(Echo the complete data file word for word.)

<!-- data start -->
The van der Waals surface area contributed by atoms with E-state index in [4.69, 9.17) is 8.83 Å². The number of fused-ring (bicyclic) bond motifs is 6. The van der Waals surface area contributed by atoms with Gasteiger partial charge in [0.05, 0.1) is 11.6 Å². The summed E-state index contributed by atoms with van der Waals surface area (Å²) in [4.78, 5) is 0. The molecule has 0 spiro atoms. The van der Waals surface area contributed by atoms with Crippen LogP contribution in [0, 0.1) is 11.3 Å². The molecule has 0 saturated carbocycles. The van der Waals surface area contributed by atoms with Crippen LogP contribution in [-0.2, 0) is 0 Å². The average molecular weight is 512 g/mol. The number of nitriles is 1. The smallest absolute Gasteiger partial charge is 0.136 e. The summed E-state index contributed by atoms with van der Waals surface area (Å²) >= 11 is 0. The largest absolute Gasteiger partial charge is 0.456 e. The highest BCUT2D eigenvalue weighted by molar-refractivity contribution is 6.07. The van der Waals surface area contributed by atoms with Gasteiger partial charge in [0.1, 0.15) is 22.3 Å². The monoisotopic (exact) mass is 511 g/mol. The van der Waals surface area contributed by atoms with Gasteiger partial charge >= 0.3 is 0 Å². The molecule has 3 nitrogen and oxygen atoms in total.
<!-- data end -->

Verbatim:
The van der Waals surface area contributed by atoms with E-state index in [4.69, 9.17) is 8.83 Å². The number of fused-ring (bicyclic) bond motifs is 6. The van der Waals surface area contributed by atoms with Gasteiger partial charge in [0.05, 0.1) is 11.6 Å². The summed E-state index contributed by atoms with van der Waals surface area (Å²) in [4.78, 5) is 0. The molecule has 0 spiro atoms. The van der Waals surface area contributed by atoms with Crippen LogP contribution in [0, 0.1) is 11.3 Å². The molecule has 0 saturated carbocycles. The van der Waals surface area contributed by atoms with Crippen LogP contribution in [-0.2, 0) is 0 Å². The average molecular weight is 512 g/mol. The number of nitriles is 1. The smallest absolute Gasteiger partial charge is 0.136 e. The summed E-state index contributed by atoms with van der Waals surface area (Å²) >= 11 is 0. The largest absolute Gasteiger partial charge is 0.456 e. The highest BCUT2D eigenvalue weighted by molar-refractivity contribution is 6.07. The van der Waals surface area contributed by atoms with Gasteiger partial charge in [0.1, 0.15) is 22.3 Å². The monoisotopic (exact) mass is 511 g/mol. The van der Waals surface area contributed by atoms with Gasteiger partial charge >= 0.3 is 0 Å². The molecule has 3 nitrogen and oxygen atoms in total.